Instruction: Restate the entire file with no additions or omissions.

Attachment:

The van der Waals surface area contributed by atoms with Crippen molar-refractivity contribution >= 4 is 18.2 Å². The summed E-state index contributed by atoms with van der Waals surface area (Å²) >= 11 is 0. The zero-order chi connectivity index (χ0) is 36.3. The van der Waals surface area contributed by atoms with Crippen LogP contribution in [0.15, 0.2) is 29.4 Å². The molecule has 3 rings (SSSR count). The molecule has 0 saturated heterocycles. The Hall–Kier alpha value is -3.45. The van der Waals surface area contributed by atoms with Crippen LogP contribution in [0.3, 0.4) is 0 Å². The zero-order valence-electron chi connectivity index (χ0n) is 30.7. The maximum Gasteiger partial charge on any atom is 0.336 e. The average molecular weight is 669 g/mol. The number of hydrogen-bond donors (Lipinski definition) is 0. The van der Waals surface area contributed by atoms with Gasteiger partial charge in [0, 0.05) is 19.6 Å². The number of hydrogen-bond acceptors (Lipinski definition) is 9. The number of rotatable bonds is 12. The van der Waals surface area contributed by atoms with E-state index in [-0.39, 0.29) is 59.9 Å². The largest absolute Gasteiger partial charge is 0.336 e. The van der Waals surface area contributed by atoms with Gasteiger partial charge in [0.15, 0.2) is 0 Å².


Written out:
The van der Waals surface area contributed by atoms with Crippen molar-refractivity contribution >= 4 is 18.2 Å². The summed E-state index contributed by atoms with van der Waals surface area (Å²) >= 11 is 0. The zero-order chi connectivity index (χ0) is 36.3. The van der Waals surface area contributed by atoms with Crippen LogP contribution in [0.15, 0.2) is 29.4 Å². The molecule has 3 rings (SSSR count). The molecule has 0 saturated heterocycles. The Hall–Kier alpha value is -3.45. The van der Waals surface area contributed by atoms with Crippen LogP contribution in [0.3, 0.4) is 0 Å². The zero-order valence-electron chi connectivity index (χ0n) is 30.7. The maximum Gasteiger partial charge on any atom is 0.336 e. The average molecular weight is 669 g/mol. The number of hydrogen-bond donors (Lipinski definition) is 0. The van der Waals surface area contributed by atoms with Gasteiger partial charge in [0, 0.05) is 19.6 Å². The number of hydrogen-bond acceptors (Lipinski definition) is 9. The number of rotatable bonds is 12. The van der Waals surface area contributed by atoms with E-state index in [-0.39, 0.29) is 59.9 Å². The largest absolute Gasteiger partial charge is 0.336 e. The van der Waals surface area contributed by atoms with Gasteiger partial charge in [0.15, 0.2) is 0 Å².